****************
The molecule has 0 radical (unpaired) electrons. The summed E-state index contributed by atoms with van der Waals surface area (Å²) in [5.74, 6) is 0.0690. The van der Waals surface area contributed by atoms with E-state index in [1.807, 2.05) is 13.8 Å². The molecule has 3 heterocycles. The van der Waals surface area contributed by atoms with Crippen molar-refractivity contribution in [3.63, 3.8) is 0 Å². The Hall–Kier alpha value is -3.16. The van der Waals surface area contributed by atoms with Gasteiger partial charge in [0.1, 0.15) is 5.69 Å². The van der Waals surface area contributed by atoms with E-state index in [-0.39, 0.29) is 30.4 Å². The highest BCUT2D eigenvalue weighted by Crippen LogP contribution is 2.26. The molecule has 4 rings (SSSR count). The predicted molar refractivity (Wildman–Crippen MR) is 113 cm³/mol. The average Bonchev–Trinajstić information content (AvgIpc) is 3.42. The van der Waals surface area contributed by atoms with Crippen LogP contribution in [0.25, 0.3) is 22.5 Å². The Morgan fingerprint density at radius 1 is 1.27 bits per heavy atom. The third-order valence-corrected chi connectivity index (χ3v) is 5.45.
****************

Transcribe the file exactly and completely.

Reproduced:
The molecule has 0 radical (unpaired) electrons. The summed E-state index contributed by atoms with van der Waals surface area (Å²) in [5.74, 6) is 0.0690. The van der Waals surface area contributed by atoms with E-state index in [1.807, 2.05) is 13.8 Å². The molecule has 3 heterocycles. The van der Waals surface area contributed by atoms with Crippen molar-refractivity contribution in [3.63, 3.8) is 0 Å². The Hall–Kier alpha value is -3.16. The van der Waals surface area contributed by atoms with Gasteiger partial charge in [0.1, 0.15) is 5.69 Å². The van der Waals surface area contributed by atoms with E-state index in [-0.39, 0.29) is 30.4 Å². The highest BCUT2D eigenvalue weighted by Crippen LogP contribution is 2.26. The molecule has 4 rings (SSSR count). The predicted molar refractivity (Wildman–Crippen MR) is 113 cm³/mol. The average Bonchev–Trinajstić information content (AvgIpc) is 3.42. The van der Waals surface area contributed by atoms with Crippen LogP contribution in [0.25, 0.3) is 22.5 Å². The Morgan fingerprint density at radius 1 is 1.27 bits per heavy atom. The third-order valence-corrected chi connectivity index (χ3v) is 5.45.